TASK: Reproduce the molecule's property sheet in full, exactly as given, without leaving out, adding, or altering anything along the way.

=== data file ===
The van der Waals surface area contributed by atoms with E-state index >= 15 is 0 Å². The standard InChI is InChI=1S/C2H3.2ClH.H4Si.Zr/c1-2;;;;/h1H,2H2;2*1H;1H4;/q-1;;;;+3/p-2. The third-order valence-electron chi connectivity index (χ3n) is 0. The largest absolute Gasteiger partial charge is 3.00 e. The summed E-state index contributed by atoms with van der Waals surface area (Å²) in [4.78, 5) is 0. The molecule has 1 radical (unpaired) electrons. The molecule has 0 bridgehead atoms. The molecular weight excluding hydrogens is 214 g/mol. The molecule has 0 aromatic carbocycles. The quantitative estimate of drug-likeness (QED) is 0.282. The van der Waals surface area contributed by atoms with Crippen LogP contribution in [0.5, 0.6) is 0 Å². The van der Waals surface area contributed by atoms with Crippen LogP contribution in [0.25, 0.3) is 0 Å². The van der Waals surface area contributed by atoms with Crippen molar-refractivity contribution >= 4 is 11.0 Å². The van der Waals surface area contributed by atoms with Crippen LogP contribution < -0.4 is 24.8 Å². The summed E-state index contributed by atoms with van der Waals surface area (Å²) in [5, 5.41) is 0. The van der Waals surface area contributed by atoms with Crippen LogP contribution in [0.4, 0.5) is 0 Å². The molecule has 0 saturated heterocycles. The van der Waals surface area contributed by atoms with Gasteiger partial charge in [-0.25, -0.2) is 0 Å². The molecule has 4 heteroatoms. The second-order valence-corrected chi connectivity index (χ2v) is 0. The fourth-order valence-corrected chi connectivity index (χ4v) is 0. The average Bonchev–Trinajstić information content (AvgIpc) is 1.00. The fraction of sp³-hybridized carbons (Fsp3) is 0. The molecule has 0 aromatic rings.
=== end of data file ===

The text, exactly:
The van der Waals surface area contributed by atoms with E-state index >= 15 is 0 Å². The standard InChI is InChI=1S/C2H3.2ClH.H4Si.Zr/c1-2;;;;/h1H,2H2;2*1H;1H4;/q-1;;;;+3/p-2. The third-order valence-electron chi connectivity index (χ3n) is 0. The largest absolute Gasteiger partial charge is 3.00 e. The summed E-state index contributed by atoms with van der Waals surface area (Å²) in [4.78, 5) is 0. The molecule has 1 radical (unpaired) electrons. The molecule has 0 bridgehead atoms. The molecular weight excluding hydrogens is 214 g/mol. The molecule has 0 aromatic carbocycles. The quantitative estimate of drug-likeness (QED) is 0.282. The van der Waals surface area contributed by atoms with Crippen LogP contribution in [0.5, 0.6) is 0 Å². The van der Waals surface area contributed by atoms with Crippen LogP contribution in [0.25, 0.3) is 0 Å². The van der Waals surface area contributed by atoms with Crippen molar-refractivity contribution >= 4 is 11.0 Å². The van der Waals surface area contributed by atoms with Crippen LogP contribution < -0.4 is 24.8 Å². The summed E-state index contributed by atoms with van der Waals surface area (Å²) in [5, 5.41) is 0. The van der Waals surface area contributed by atoms with Crippen LogP contribution in [0.4, 0.5) is 0 Å². The molecule has 0 saturated heterocycles. The van der Waals surface area contributed by atoms with Gasteiger partial charge in [-0.25, -0.2) is 0 Å². The molecule has 4 heteroatoms. The second-order valence-corrected chi connectivity index (χ2v) is 0. The fourth-order valence-corrected chi connectivity index (χ4v) is 0. The average Bonchev–Trinajstić information content (AvgIpc) is 1.00. The fraction of sp³-hybridized carbons (Fsp3) is 0. The molecule has 0 aromatic rings.